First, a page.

"Same ol' Mariners."
It's true, isn't it? In many ways they really are. Early in the game we watched the team get paper cut to ribbons for the millionth time by a soft-throwing, left-handed pitcher. In the third the Mariners used a double and a ground out to get a run on third with one out. In a tense, 0-0 game against the reigning AL Cy Young Award Winner, Seth Smith hit a ground ball right at a drawn in Carlos Correa. Then, Nori Aoki went down flailing against a barrage of curveballs.
Same ol' Mariners.
They were wasting a gutsy effort from Nathan Karns, as well. Karns' stuff has been erratic and electric in equal measure all April, and sure enough he was forced to tight rope his way through four baserunners combined in the third and fourth innings. But he did it. Nathan Karns, the Mariners fifth starter managed to give his team a chance against Dallas Keuchel and the AL's trendy preseason pick to reach the World Series. The Mariners were squandering it.
Same ol' Mariners.
What does that phrase mean to you, exactly? Does it inspire a helplessness? Does it make you want to scream in frustration that you can't argue with the apathy a person uttering those three words feels? Does it makes you feel like, maybe deep down, they're right? Things will never change? That the Mariners are a cosmic joke perpetrated upon a small, noble group in order to make light of their own misplaced sense of loyalty and affection? That maybe we should just forget it, and focus our energies solely on the draft and training camp like good, right-thinking Northwesterners?
Same ol' Mariners.
It changed in the fifth and, as all epics must, it started with the simplest of things. Chris Iannetta, blessed savior of the catcher position, drew a walk. Dae-Ho Lee hit a double play ball, only somehow this ball was exactly where Carlos Correa was not, and he was running back and to the side seemingly forever before he gloved it. He turned and threw, and the ball seemed to float in slow motion. Dae-Ho Lee was safe, with an infield single.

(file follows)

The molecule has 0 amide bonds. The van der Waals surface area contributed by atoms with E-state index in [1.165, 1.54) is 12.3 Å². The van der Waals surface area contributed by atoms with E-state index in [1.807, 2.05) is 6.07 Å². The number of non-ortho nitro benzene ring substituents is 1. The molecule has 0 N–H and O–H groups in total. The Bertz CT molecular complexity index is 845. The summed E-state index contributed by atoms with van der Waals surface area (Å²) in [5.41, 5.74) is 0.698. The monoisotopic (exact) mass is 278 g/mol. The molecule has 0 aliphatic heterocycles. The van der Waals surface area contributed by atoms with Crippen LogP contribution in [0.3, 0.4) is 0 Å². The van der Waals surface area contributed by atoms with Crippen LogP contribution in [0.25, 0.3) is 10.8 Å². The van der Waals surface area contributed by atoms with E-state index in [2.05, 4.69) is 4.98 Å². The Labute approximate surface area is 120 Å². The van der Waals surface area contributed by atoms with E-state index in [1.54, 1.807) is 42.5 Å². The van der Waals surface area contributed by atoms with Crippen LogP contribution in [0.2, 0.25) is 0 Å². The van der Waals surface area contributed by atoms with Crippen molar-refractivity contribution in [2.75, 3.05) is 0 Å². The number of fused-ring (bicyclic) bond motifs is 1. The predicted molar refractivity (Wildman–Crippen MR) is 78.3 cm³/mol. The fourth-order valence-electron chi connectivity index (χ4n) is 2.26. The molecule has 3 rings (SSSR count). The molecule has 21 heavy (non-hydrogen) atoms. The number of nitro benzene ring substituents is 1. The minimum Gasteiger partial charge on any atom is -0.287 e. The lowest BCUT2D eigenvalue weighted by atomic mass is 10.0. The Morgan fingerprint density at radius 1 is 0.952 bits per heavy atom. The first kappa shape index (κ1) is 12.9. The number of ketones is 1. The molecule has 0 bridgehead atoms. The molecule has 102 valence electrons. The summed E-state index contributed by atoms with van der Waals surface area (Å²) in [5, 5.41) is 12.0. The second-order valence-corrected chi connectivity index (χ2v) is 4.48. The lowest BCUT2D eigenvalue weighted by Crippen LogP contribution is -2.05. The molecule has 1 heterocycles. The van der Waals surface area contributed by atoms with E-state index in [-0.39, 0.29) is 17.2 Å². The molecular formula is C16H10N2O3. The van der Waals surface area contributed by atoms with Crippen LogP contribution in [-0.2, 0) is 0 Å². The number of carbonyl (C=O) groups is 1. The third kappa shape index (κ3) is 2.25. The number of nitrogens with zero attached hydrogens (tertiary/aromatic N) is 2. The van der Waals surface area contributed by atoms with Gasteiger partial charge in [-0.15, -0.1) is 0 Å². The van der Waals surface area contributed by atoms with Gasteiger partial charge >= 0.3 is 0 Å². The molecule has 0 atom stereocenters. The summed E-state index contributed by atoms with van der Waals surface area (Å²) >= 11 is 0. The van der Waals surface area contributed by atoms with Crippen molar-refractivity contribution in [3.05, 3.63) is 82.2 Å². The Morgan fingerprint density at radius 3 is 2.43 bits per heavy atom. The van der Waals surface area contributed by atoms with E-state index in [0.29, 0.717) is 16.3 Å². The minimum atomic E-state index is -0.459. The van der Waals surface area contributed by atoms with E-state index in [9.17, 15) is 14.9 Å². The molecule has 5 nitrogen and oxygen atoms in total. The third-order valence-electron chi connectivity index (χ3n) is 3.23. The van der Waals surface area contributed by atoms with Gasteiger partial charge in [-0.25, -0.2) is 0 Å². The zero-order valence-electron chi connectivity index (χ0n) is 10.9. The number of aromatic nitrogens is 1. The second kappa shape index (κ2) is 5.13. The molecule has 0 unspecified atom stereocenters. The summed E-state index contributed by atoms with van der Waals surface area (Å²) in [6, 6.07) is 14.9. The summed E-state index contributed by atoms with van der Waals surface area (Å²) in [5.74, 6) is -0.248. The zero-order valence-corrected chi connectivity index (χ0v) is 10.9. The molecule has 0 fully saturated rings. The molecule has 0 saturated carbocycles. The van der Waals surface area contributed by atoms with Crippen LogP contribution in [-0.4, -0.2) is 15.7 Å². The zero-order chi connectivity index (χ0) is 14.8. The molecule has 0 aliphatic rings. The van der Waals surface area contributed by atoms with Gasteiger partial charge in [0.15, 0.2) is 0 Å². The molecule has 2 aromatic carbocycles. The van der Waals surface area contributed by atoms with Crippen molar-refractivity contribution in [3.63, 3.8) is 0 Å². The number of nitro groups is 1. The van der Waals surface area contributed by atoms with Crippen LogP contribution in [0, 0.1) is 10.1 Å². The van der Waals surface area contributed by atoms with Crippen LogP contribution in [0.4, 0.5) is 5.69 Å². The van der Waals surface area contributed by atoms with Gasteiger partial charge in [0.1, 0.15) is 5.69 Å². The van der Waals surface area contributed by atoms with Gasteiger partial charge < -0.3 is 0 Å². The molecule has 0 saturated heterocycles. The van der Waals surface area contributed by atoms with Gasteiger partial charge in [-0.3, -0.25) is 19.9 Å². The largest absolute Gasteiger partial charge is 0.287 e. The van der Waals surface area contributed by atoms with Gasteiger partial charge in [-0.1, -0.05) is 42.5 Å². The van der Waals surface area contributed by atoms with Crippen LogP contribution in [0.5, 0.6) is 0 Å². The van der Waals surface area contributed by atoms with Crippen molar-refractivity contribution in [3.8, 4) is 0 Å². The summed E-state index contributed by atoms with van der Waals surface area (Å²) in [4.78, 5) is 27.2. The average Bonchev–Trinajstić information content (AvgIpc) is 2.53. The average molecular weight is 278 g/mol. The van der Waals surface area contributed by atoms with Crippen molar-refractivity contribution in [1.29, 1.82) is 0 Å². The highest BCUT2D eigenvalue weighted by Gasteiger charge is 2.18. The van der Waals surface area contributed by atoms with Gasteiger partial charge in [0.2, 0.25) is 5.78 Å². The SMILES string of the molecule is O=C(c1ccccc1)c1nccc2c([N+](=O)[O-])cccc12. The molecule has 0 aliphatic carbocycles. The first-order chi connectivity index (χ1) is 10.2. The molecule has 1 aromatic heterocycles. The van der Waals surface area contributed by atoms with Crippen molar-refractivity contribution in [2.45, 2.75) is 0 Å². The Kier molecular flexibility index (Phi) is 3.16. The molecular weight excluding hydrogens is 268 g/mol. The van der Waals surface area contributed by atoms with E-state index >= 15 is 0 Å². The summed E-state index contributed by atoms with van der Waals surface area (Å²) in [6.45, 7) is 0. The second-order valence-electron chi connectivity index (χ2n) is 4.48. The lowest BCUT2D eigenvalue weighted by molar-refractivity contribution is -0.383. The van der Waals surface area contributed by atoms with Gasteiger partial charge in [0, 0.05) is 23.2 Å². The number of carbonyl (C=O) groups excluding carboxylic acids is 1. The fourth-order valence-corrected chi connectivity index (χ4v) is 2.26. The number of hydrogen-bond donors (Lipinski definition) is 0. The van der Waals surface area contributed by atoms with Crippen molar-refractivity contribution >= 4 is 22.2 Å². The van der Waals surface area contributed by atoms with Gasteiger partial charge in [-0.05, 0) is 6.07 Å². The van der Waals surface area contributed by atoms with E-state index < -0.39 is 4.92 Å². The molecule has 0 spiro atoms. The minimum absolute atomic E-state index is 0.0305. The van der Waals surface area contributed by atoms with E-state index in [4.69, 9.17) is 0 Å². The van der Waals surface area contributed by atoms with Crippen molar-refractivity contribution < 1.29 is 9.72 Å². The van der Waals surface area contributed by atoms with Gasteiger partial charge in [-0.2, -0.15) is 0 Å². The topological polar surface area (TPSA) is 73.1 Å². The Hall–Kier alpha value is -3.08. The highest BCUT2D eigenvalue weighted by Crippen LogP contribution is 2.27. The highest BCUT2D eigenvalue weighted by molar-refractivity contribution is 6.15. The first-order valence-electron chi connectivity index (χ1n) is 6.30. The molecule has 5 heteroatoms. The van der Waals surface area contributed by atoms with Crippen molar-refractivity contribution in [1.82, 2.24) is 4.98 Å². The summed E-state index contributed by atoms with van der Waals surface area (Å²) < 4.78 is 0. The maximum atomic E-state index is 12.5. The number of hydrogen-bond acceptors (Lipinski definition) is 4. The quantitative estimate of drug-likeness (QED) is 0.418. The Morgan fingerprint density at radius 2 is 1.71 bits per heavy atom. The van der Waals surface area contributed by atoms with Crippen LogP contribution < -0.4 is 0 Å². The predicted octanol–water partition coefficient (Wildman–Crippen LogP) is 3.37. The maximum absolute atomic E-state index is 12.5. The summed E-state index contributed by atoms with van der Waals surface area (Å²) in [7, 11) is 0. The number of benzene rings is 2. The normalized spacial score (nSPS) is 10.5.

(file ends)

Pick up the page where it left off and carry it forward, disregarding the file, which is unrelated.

Seth Smith walked to load the bases with one out, and here we were again: Another chance for the Mariners to cause friends, coworkers, and relatives to change the channel, roll their eyes, prepare a casually dismissive comment the next time they see you. Nori Aoki was happy to oblige with a ground ball to first that led to a force out at home. But Ketel Marte ripped a line drive up the middle, and the score was 2-0. Then, Robinson Cano was jammed, the ball was falling over the shortstop's head, Manny Acta was foolishly waving home Aoki, and the inning was about to end on yet another Mariner TOOTBLAN.
The ball sailed hi, Aoki was safe, 4-0, Mariners. But Robinson Cano, who spent last season agitating fans with his seemingly careless play, wondered off first, and was picked off. He stood there, while Tyler White ran at him, at peace with his fate. But past Cano, Jose Altuve was waving, screaming, pointing towards home.
Ketel Marte was alert, running, and very fast. 5-0.
Same ol' Mariners. No, not those. Those!
It's a torrent now. Someone has turned Nathan Karns' knob to the "Taijuan Walker" setting a day after setting Taijuan Walker's at "Felix Hernandez". After walking three and striking out no one through four innings Karns strikes out the side in the fifth. He sails through the sixth and, after Robinson Cano fails to remember that baseball requires three outs to retire a side, emphatically finishes off his best start in a Mariner uniform by striking out Luis Valbuena on a curveball.